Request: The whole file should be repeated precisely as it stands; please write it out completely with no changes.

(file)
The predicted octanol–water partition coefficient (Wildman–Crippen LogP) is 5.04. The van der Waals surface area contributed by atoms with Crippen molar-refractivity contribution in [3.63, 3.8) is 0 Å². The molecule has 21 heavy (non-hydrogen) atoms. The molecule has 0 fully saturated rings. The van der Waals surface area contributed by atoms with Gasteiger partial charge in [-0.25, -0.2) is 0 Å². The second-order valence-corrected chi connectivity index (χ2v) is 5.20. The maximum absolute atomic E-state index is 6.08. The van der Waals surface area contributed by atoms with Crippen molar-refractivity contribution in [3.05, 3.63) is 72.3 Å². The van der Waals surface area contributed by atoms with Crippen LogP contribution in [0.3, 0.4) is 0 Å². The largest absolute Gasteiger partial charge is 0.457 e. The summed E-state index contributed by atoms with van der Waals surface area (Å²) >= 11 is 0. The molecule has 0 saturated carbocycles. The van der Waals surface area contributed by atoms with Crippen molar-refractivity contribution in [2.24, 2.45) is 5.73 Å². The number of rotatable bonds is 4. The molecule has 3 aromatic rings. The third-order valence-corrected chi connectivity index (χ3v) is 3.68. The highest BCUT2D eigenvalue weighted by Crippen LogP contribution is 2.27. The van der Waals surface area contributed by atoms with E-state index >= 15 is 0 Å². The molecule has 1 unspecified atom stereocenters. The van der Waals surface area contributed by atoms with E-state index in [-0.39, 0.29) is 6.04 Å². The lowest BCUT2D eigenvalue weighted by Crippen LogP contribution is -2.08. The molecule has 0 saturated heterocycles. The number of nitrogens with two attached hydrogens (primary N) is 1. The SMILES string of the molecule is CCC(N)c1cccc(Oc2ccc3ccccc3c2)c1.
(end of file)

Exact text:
The predicted octanol–water partition coefficient (Wildman–Crippen LogP) is 5.04. The van der Waals surface area contributed by atoms with Crippen molar-refractivity contribution in [3.63, 3.8) is 0 Å². The molecule has 21 heavy (non-hydrogen) atoms. The molecule has 0 fully saturated rings. The van der Waals surface area contributed by atoms with Gasteiger partial charge in [-0.25, -0.2) is 0 Å². The second-order valence-corrected chi connectivity index (χ2v) is 5.20. The maximum absolute atomic E-state index is 6.08. The van der Waals surface area contributed by atoms with Crippen molar-refractivity contribution in [3.05, 3.63) is 72.3 Å². The van der Waals surface area contributed by atoms with Crippen LogP contribution in [0.3, 0.4) is 0 Å². The largest absolute Gasteiger partial charge is 0.457 e. The summed E-state index contributed by atoms with van der Waals surface area (Å²) >= 11 is 0. The molecule has 0 saturated carbocycles. The van der Waals surface area contributed by atoms with Crippen molar-refractivity contribution in [2.24, 2.45) is 5.73 Å². The number of rotatable bonds is 4. The molecule has 3 aromatic rings. The third-order valence-corrected chi connectivity index (χ3v) is 3.68. The highest BCUT2D eigenvalue weighted by Crippen LogP contribution is 2.27. The van der Waals surface area contributed by atoms with E-state index >= 15 is 0 Å². The molecule has 1 unspecified atom stereocenters. The van der Waals surface area contributed by atoms with E-state index in [-0.39, 0.29) is 6.04 Å². The lowest BCUT2D eigenvalue weighted by Crippen LogP contribution is -2.08. The molecule has 0 saturated heterocycles. The number of nitrogens with two attached hydrogens (primary N) is 1. The SMILES string of the molecule is CCC(N)c1cccc(Oc2ccc3ccccc3c2)c1.